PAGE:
Coronavirus: first cases in Bolivia, Honduras and Cuba

Coronavirus: first cases in Bolivia, Honduras and Cuba
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Cuba, Bolivia and Honduras confirmed on Wednesday the first cases of the new coronavirus (Covid-19) on their soil, bringing the number of Latin American countries where the potentially deadly virus has emerged to more than a dozen.

According to the Cuban Ministry of Health, three among the four Italian tourists from the Italian region of Lombardy — Europe’s region the most affected by the virus —who were showing respiratory symptoms, tested positive. They had recently arrived in the country, and their condition appears to be "favourable.” 

Before that, the Bolivian health authorities announced that two women aged 60 and 64, who both had recently travelled to Italy, were infected. They were isolated in the cities of Oruro and Santa Cruz. 

Finally, in Honduras, the Ministry of Health indicated that two women, aged 42 and 37, had tested positive after returning respectively from Spain and Switzerland. The first, in stable condition, is hospitalized, while the youngest is in solitary confinement in her home. 

El Salvador, which has not (yet) confirmed positive cases at this stage but which shares a 250-kilometre border with Honduras, has imposed a 21-day quarantine in the country. No foreigners may enter the country, unless they are a resident or a diplomat. All schools are closed during the quarantine period and gatherings of more than 500 people are prohibited.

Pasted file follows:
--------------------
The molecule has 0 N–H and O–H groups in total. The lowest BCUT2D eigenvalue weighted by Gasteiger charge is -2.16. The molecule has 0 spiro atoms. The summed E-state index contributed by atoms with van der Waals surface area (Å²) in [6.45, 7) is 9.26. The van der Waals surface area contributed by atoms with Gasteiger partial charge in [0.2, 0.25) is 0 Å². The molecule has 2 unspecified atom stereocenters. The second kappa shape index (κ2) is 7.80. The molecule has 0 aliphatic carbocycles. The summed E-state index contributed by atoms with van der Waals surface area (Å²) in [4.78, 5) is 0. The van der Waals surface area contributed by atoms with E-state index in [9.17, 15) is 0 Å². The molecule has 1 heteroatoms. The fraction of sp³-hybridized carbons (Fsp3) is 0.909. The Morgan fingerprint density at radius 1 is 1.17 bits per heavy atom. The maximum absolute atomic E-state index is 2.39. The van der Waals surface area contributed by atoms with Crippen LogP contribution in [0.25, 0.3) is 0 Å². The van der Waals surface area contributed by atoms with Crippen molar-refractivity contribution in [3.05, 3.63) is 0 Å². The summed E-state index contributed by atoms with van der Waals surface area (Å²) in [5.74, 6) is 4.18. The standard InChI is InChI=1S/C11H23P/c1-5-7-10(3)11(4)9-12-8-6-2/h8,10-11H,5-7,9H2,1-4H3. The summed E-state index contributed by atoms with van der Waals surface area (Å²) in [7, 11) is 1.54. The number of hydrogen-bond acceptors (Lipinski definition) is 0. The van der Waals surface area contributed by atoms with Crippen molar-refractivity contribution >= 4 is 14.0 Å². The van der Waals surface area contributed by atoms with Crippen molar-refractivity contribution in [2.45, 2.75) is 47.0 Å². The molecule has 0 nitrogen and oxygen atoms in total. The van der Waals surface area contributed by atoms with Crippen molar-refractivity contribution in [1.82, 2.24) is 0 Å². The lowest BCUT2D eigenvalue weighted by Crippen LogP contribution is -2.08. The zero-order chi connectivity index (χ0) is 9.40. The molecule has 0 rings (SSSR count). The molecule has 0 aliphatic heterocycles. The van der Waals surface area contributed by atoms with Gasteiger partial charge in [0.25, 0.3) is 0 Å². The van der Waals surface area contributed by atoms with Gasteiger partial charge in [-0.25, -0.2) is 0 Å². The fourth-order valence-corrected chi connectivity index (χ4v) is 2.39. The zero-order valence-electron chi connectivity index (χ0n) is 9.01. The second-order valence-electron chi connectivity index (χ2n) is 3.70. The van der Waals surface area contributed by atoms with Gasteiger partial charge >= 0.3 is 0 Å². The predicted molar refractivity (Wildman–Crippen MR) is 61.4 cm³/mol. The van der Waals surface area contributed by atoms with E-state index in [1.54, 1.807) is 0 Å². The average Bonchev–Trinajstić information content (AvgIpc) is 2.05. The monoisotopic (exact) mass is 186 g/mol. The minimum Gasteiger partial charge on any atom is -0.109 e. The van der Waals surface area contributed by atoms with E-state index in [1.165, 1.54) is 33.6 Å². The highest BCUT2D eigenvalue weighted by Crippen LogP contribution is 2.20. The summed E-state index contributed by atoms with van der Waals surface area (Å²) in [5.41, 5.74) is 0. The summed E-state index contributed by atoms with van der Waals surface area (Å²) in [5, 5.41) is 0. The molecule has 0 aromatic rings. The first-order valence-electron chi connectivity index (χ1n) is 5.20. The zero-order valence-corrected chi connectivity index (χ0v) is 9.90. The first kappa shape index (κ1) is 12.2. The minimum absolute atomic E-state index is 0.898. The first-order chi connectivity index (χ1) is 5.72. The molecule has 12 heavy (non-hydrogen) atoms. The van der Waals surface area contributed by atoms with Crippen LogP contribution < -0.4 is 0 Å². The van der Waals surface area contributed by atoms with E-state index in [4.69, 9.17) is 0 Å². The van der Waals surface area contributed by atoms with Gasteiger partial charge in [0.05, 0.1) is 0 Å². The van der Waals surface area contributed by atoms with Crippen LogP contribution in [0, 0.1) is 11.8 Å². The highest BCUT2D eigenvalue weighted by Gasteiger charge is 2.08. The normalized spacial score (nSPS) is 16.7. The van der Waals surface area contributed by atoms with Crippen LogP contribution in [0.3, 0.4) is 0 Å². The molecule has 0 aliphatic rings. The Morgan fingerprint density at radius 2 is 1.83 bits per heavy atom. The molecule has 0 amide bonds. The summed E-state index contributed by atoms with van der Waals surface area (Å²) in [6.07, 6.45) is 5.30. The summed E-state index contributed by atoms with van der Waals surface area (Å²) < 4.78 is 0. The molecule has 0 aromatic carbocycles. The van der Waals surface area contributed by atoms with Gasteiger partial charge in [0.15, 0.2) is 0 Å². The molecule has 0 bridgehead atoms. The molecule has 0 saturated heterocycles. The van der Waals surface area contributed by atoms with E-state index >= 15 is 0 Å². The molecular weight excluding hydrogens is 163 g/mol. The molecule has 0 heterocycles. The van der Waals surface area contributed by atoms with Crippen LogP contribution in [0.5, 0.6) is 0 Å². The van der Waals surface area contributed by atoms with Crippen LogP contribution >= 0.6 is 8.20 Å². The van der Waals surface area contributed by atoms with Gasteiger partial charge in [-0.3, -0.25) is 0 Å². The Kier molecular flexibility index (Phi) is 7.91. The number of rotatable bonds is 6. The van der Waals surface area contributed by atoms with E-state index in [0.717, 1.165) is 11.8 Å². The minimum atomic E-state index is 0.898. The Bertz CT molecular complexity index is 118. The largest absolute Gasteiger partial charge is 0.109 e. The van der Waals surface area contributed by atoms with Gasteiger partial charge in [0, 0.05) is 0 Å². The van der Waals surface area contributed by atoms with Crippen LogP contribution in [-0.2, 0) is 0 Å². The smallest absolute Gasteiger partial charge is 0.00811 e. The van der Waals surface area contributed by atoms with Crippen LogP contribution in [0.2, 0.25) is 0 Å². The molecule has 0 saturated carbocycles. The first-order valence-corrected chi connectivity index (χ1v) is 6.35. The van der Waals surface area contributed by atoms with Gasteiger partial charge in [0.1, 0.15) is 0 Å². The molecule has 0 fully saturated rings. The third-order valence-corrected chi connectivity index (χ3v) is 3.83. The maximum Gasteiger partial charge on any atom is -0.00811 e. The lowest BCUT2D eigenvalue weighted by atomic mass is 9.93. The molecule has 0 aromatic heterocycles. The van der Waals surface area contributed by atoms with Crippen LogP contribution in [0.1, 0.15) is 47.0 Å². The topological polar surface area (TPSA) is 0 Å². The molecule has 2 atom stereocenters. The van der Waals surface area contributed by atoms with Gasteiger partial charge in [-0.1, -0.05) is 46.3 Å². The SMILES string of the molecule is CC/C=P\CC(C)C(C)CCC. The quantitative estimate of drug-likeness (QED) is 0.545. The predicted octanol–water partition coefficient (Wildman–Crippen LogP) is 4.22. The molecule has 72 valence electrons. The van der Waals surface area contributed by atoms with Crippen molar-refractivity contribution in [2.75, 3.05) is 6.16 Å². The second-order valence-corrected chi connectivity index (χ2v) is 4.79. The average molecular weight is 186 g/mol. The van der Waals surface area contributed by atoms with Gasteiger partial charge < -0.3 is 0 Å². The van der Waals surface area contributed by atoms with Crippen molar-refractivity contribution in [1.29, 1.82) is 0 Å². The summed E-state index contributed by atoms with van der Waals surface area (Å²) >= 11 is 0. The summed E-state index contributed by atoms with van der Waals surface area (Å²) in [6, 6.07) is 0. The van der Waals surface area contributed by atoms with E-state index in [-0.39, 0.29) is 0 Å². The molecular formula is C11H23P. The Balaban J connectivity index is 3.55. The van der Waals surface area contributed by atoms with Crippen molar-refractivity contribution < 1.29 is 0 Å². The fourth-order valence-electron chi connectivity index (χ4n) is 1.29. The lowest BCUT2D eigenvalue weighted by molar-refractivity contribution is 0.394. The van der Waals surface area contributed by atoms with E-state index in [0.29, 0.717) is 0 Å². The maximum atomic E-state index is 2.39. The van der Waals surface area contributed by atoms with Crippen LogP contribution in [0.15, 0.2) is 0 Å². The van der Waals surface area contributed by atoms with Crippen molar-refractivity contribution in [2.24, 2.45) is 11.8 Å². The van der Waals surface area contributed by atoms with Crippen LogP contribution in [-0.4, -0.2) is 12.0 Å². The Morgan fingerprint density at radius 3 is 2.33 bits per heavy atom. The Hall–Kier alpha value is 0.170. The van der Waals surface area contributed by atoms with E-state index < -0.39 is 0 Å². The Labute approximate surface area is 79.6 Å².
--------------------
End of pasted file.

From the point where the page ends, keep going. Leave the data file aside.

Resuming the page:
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In Guatemala, nationals from neighbouring countries, as well as Europeans, Chinese, Koreans and Iranians, are no longer allowed to enter the country; local nationals who return from abroad must be isolated for seven days. 

The decision comes as Panama confirmed eleven positive cases on its soil, and that one of them has died: a person of 64 who already suffered from diabetes and pneumonia. 

This is the second death related to the coronavirus in Latin America after the one recorded in Argentina last week. 

The virus has now reached a dozen countries of this region of the world, with Brazil leading with 52 cases, ahead of Chile (23). 

In the overseas French islands, at least ten contamination cases have been identified: five in Guyana, three in Martinique and two in St. Martin and St. Barthelemy. 

Finally, Jamaica has reported two positive cases. 

Since the beginning of the epidemic in December in China, more than 120,000 people have been infected in around 100 countries, and 4,300 of them have passed away, according to figures from the World Health Organisation (WHO)

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